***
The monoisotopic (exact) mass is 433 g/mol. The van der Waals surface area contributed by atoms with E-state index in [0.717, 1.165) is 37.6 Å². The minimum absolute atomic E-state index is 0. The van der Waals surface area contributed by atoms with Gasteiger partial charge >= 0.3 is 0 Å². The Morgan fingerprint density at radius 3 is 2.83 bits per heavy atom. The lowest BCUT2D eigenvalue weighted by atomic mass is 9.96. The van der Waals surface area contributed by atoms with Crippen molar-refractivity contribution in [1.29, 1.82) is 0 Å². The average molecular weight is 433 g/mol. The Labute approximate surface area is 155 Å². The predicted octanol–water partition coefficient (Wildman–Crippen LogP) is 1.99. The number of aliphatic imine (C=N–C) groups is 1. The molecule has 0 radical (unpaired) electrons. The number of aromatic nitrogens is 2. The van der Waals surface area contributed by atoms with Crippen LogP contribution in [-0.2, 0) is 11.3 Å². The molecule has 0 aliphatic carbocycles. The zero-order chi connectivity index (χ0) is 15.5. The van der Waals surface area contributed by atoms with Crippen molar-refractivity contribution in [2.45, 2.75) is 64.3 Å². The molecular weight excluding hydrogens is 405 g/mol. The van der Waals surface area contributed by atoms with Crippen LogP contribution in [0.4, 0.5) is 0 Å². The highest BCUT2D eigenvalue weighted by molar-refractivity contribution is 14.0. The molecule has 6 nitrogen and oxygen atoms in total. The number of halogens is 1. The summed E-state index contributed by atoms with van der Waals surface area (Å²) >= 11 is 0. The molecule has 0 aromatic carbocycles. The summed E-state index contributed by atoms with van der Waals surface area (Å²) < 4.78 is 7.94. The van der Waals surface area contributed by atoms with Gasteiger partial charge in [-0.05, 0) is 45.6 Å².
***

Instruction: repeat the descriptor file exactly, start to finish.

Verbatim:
The monoisotopic (exact) mass is 433 g/mol. The van der Waals surface area contributed by atoms with E-state index in [0.717, 1.165) is 37.6 Å². The minimum absolute atomic E-state index is 0. The van der Waals surface area contributed by atoms with Gasteiger partial charge >= 0.3 is 0 Å². The Morgan fingerprint density at radius 3 is 2.83 bits per heavy atom. The lowest BCUT2D eigenvalue weighted by atomic mass is 9.96. The van der Waals surface area contributed by atoms with Crippen molar-refractivity contribution in [1.29, 1.82) is 0 Å². The average molecular weight is 433 g/mol. The Labute approximate surface area is 155 Å². The predicted octanol–water partition coefficient (Wildman–Crippen LogP) is 1.99. The number of aliphatic imine (C=N–C) groups is 1. The molecule has 0 radical (unpaired) electrons. The number of aromatic nitrogens is 2. The van der Waals surface area contributed by atoms with Crippen LogP contribution in [-0.2, 0) is 11.3 Å². The molecule has 0 aliphatic carbocycles. The zero-order chi connectivity index (χ0) is 15.5. The van der Waals surface area contributed by atoms with Crippen molar-refractivity contribution in [2.45, 2.75) is 64.3 Å². The molecular weight excluding hydrogens is 405 g/mol. The van der Waals surface area contributed by atoms with Crippen LogP contribution in [0.4, 0.5) is 0 Å². The highest BCUT2D eigenvalue weighted by molar-refractivity contribution is 14.0. The molecule has 6 nitrogen and oxygen atoms in total. The number of halogens is 1. The summed E-state index contributed by atoms with van der Waals surface area (Å²) >= 11 is 0. The molecule has 0 aromatic carbocycles. The summed E-state index contributed by atoms with van der Waals surface area (Å²) < 4.78 is 7.94. The van der Waals surface area contributed by atoms with Gasteiger partial charge in [-0.05, 0) is 45.6 Å².